In February, Wright tried Pearl, one of the city’s newest technologies to treat multiple brown spots on her face. Pearl uses a controlled thermal effect to vaporize part of the epidermis. It treats sun damage, hyperpigmentation, uneven textures and fine wrinkles and stimulates collagen production.

Wallace found the results of his surgery could be enhanced by lasers, so two years ago he joined with Mona Sappenfield in a new medi-spa, Mona Spa & Laser Center-Germantown, where Wright was treated with Pearl.

“Combination is where it’s at,” said Sappenfield. One of her most popular treatments is a laser double-punch: Laser Genesis for pores and redness and to jump-start collagen production, and Titan, which goes deeper into the skin and actually tightens it.

Pearl is a more aggressive treatment and may come as a surprise to laser users accustomed to just a few stings and no down-time. To get Pearl, your skin must be numbed with ointment. You’ll spend the next three days with your face slathered in Vaseline to keep it from hurting, and after that come two or three days of peeling.

It was well worth it for Wright, who saw, to her astonishment, nearly all of her spots literally drop off her face. Improvements have continued.

“My skin has gotten smoother and my pores tighter. … I don’t have a wrinkle on my face,” said Wright.

Pearl must be done twice for full results and it works only on light-colored skin.

Packaged with one laser Genesis treatment and postcare creams, the first session with Pearl costs $1,800 and the second is $1,200.


People seem to shoot everything into their wrinkles these days. A charlatan even injected Priscilla Presley with auto lube. But you can’t get volumized without getting pricked.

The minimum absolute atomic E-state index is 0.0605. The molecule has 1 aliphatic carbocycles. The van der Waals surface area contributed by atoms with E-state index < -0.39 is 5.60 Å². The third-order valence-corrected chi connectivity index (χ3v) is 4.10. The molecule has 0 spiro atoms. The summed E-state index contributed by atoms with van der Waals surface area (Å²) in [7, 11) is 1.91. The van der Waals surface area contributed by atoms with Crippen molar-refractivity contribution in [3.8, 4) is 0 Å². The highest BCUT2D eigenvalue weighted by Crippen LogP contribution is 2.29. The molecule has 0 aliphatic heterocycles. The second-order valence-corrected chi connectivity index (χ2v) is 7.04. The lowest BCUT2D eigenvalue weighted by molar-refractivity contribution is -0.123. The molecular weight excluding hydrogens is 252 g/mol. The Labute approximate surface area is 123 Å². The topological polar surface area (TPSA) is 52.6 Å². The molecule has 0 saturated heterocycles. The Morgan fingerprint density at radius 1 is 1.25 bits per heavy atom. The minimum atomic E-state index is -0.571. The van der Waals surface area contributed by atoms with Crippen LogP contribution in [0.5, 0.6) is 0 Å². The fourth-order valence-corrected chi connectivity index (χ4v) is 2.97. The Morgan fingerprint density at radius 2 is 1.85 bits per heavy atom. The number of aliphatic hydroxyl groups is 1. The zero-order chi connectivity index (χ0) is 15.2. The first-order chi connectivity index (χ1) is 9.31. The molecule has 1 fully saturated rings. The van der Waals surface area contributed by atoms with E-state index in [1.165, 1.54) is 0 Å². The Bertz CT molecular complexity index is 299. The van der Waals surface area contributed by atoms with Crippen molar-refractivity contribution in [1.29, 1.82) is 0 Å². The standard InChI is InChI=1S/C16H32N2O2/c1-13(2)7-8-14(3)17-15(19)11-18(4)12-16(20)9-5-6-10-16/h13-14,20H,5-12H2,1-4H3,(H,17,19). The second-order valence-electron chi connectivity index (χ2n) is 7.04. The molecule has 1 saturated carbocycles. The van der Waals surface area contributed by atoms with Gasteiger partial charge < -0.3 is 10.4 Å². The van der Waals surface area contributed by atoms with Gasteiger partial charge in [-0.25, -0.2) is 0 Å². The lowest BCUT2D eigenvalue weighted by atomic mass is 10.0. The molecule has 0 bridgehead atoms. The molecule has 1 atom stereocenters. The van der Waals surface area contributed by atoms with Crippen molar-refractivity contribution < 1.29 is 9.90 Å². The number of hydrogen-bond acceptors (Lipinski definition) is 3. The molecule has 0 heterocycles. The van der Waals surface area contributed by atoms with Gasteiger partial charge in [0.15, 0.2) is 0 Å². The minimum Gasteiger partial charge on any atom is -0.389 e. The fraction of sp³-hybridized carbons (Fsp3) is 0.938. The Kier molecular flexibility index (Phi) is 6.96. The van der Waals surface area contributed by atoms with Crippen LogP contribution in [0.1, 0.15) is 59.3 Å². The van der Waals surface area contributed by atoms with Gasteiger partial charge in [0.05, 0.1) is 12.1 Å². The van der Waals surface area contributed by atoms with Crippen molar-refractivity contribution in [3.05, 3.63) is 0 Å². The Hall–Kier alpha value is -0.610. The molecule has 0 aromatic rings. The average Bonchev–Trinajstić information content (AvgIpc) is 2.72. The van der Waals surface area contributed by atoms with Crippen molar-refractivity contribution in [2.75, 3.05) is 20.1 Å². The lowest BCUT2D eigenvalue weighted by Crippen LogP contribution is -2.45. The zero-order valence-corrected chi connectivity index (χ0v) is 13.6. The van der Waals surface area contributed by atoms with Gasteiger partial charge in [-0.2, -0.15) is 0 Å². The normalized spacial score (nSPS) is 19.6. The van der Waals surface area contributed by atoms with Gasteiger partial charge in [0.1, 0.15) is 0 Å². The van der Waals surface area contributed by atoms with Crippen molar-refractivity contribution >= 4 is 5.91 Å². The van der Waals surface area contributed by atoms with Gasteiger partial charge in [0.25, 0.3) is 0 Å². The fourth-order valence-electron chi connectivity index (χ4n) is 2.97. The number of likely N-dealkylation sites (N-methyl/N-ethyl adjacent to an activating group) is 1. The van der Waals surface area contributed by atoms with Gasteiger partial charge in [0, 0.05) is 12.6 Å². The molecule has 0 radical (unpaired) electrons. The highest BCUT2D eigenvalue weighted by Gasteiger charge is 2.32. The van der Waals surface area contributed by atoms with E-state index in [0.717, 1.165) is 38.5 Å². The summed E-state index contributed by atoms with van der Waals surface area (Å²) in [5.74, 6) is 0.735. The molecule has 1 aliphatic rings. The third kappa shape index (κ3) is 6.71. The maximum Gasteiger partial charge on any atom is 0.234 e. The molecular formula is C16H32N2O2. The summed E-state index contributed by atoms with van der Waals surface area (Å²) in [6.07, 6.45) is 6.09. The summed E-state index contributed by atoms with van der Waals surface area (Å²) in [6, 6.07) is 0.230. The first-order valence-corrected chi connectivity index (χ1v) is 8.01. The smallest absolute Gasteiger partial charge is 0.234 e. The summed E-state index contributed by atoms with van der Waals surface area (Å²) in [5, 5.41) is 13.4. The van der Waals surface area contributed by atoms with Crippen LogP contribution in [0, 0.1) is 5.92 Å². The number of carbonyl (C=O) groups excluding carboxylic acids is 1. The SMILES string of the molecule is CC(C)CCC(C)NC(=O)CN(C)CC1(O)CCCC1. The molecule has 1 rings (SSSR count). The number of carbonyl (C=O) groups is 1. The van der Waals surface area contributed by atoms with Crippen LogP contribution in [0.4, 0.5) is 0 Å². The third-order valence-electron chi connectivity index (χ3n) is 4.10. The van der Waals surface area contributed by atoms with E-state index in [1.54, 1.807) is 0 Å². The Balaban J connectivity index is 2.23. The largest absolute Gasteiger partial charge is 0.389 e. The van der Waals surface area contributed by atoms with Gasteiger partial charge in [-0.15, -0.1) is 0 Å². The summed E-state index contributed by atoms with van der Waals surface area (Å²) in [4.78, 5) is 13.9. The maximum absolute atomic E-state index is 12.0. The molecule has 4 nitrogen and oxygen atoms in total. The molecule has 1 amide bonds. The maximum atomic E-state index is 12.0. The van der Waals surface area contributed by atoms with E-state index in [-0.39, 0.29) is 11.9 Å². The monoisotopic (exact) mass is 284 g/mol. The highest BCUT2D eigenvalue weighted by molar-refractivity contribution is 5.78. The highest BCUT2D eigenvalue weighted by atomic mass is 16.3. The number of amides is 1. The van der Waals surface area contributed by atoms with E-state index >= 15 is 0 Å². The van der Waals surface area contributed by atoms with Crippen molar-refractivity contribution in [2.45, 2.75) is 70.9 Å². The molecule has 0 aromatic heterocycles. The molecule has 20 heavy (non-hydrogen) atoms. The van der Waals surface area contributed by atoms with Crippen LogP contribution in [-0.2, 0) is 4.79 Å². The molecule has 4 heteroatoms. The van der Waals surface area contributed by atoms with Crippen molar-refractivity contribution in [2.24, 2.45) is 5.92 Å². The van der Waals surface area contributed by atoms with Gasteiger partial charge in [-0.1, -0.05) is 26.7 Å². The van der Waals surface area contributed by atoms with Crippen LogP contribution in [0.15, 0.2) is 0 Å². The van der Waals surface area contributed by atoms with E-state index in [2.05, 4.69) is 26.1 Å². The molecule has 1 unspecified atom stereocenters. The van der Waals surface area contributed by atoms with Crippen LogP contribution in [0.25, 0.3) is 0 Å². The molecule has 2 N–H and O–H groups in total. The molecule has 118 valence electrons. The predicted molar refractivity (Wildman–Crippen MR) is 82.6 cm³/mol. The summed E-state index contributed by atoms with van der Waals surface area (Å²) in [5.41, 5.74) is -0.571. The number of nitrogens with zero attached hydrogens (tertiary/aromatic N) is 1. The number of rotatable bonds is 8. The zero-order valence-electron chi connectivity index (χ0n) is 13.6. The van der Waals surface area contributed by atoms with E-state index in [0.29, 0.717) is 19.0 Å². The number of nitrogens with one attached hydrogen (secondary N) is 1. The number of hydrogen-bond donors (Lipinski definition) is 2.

“A face lift won’t make the skin look better or the hollows come out and that’s where fillers come in,” said Dr. Phillip Langsdon, a plastic surgeon.

Perhaps the wrinkles women hate most are the scowl-makers: smile creases that run from the nose to the mouth and furrows between the brows. As everyone knows, Botox, which temporarily paralyzes facial muscles, is smoothing brows everywhere. Now Langsdon has a new weapon against smile lines. Evolence, a purified pig collagen recently approved by the FDA, is a quick, natural-looking way to fill in those mouth gutters and is said to last six months to a year and possibly up to 18 months, he said.

Other fillers he uses are Juvederm (hyaluronic acid) for superficial smile lines and Sculptra (poly-L-lactic acid) for deep ones. Sculptra stimulates collagen production and may last two years. But it requires a series of injections and results take three or four months.